Figure 2: John Tenniel’s famous depiction of the Jabberwock in Lewis Carroll’s Through the Looking-Glass (1871).


Despite his best efforts, many of Hutchinson’s readers found the illustrations of dinosaurs like Triceratops in his books to be almost as incredible and grotesque as the Jabberwock. As dinosaurs quickly became more familiar, Wonderland turned into a less volatile metaphor. It was used in sophisticated works of popularisation for children like Cuming’s Wonders in Monsterland and odd hybrids like E. O. Bray’s Old Time and the Boy or Prehistoric Wonderland (1921). Nowadays, dinosaurs could probably function as gateways to Carroll’s books as much as Carroll’s tales work as hooks into palaeontology.

Of course, for the cultural historian convinced that there remains something interesting to say about dinosaurs, but who is simultaneously trying to shrug off the albatross of Jurassic Park, the moments of relative indifference to dinosaurs are as telling as the moments of enthusiasm.

What I’ve talked about here certainly aren’t uncharted territories in terms of academic study. Nonetheless, they are uneven ground. I suspect there’s still more to learn from the media of popular palaeontology between the 1870s and the 1920s, when ‘dinosaur’ (just about) became a household word, and especially from media consumed by or addressed to children. There is also, surely, more subtlety to add to what Wikipedia calls the era of ‘moribund dinosaurs’ (the 1930s to the 1970s).  The cultural construction of the dinosaur from the 1870s to the 1970s encompassed changing ideologies of evolution, new forms for the communication of science in the mass media (including cinema), the shaping of national identities, and many other evocative issues. Recreating this dinosaur will require a few more trips through the looking-glass.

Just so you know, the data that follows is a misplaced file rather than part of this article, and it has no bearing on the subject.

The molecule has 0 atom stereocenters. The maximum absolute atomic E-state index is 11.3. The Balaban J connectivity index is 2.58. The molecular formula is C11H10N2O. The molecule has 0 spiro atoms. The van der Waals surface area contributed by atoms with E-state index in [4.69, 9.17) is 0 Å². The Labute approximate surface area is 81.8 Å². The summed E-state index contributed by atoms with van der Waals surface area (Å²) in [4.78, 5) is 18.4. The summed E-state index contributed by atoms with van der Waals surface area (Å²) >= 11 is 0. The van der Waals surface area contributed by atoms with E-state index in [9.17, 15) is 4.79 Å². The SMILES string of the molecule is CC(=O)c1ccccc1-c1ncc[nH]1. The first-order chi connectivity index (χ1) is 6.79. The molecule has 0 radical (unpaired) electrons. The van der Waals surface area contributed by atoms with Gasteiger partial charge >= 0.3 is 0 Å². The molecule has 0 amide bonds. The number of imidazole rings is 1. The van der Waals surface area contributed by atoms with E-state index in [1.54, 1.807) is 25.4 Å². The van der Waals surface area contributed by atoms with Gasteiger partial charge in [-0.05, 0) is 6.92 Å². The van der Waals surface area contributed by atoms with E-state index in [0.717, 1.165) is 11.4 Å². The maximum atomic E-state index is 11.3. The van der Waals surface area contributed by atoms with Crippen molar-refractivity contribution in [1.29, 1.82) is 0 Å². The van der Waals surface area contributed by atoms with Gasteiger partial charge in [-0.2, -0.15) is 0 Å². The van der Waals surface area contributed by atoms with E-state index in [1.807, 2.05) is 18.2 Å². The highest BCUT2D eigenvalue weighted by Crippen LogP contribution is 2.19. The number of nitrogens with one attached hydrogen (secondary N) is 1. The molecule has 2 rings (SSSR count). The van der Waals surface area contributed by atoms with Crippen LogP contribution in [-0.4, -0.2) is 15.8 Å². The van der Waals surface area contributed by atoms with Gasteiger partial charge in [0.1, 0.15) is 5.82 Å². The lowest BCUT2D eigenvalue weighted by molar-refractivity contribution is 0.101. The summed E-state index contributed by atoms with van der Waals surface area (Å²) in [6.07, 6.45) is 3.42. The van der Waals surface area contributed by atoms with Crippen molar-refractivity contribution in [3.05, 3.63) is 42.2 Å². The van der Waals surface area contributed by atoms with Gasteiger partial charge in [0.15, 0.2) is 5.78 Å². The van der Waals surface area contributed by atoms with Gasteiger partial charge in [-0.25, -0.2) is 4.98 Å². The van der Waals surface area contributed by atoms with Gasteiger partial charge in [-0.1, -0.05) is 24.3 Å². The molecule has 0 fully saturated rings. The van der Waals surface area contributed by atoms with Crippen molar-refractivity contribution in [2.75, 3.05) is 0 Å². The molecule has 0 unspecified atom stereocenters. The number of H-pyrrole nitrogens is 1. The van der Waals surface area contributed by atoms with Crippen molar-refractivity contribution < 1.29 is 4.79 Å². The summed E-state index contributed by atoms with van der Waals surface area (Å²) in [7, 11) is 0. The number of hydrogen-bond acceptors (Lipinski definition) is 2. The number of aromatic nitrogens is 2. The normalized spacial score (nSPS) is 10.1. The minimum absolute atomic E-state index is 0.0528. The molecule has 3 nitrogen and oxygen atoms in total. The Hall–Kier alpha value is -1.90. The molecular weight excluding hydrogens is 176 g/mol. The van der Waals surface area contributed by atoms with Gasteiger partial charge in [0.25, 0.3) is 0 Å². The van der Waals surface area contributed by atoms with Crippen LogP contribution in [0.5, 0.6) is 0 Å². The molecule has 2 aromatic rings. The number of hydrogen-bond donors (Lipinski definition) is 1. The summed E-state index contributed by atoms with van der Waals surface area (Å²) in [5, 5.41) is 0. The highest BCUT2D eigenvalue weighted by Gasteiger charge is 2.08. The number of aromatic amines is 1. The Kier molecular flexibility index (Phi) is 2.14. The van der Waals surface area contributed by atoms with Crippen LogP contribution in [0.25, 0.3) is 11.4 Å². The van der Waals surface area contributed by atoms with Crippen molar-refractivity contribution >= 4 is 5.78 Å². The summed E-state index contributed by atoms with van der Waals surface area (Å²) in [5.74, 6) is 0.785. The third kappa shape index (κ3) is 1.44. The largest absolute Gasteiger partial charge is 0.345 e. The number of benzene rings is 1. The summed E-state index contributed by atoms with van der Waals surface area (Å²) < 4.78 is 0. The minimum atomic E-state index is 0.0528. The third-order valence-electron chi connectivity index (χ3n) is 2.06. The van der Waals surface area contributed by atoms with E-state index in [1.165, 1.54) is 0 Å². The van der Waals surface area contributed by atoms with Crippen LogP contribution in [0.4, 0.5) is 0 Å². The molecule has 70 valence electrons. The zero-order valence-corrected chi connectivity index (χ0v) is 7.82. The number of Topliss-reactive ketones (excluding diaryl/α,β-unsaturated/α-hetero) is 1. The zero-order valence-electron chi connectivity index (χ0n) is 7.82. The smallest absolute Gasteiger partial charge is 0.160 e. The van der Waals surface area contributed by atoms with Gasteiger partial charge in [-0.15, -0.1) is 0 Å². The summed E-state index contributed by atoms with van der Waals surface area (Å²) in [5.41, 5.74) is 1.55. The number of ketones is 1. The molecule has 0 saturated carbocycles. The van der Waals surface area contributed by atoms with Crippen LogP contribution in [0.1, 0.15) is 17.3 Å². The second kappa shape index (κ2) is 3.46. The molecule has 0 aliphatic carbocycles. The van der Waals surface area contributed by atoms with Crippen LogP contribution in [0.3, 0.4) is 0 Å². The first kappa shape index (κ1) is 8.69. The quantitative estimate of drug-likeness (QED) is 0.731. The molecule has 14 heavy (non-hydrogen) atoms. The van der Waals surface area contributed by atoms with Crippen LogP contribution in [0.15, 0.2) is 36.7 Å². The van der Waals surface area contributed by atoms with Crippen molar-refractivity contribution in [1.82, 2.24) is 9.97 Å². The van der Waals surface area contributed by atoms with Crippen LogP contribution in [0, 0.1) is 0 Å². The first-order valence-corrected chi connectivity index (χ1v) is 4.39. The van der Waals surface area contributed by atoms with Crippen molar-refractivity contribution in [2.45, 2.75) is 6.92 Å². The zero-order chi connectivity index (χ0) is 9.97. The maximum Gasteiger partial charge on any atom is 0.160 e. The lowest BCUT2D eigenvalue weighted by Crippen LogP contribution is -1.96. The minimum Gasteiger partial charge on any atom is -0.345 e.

Announcing: Popularizing Palaeontology Workshop II, Wednesday 13 & Thursday 14 December